Becoming Beauvoir: A Life follows this template but does not fall into the trap of becoming a dry expose of the famous philosopher, novelist, feminist, and activist. The author, Kate Kirkpatrick, takes the reader into very personal, intimate areas of Simone de Beauvoir’s (1908-1986) life. Simone de Beauvoir became a force de jour in French existentialist philosophy, and has inherited an (in)famous reputation, depending on who you speak with. As the longtime friend and lover of Jean-Paul Sartre (1905-1980), she made many waves in the culture and attracted the ire of those who would rather ignore the treatment of women in society.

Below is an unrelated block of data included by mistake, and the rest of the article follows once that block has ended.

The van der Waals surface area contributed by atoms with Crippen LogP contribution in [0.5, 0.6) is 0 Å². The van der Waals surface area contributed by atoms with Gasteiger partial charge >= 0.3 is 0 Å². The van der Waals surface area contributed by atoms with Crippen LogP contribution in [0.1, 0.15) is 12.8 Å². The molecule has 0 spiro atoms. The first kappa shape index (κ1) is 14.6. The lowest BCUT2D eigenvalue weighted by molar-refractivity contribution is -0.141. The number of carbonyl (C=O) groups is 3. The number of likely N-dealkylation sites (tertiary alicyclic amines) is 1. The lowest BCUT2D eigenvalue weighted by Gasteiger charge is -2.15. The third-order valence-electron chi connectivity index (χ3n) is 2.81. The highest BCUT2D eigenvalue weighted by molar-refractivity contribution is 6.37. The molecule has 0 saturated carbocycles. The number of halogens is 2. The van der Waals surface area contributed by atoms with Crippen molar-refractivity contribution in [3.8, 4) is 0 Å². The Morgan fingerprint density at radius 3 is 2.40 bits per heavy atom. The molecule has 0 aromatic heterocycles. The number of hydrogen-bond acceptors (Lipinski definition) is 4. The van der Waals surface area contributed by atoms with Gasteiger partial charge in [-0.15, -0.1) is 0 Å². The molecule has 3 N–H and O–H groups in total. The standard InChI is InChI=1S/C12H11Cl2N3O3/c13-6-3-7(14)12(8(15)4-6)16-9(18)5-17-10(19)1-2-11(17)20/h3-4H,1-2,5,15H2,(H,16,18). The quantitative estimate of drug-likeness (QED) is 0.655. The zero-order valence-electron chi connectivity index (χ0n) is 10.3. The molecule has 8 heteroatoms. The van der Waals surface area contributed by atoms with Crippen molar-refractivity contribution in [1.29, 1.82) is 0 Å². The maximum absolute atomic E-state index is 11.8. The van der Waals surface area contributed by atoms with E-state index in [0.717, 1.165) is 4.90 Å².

In this ambitious biography, Kirkpatrick shows how Beauvoir came to form and write her major philosophical and literary works, including the short but dense staple of existentialism The Ethics of Ambiguity, her most famous novel The Mandarins, and her tome of historical analysis and collected anecdotes about the roles women play in society, The Second Sex. Kirkpatrick successfully puts Beauvoir’s personality and thought on display, defending her originality and philosophy from the contemporary critics who accused her of owing everything to Jean-Paul Sartre.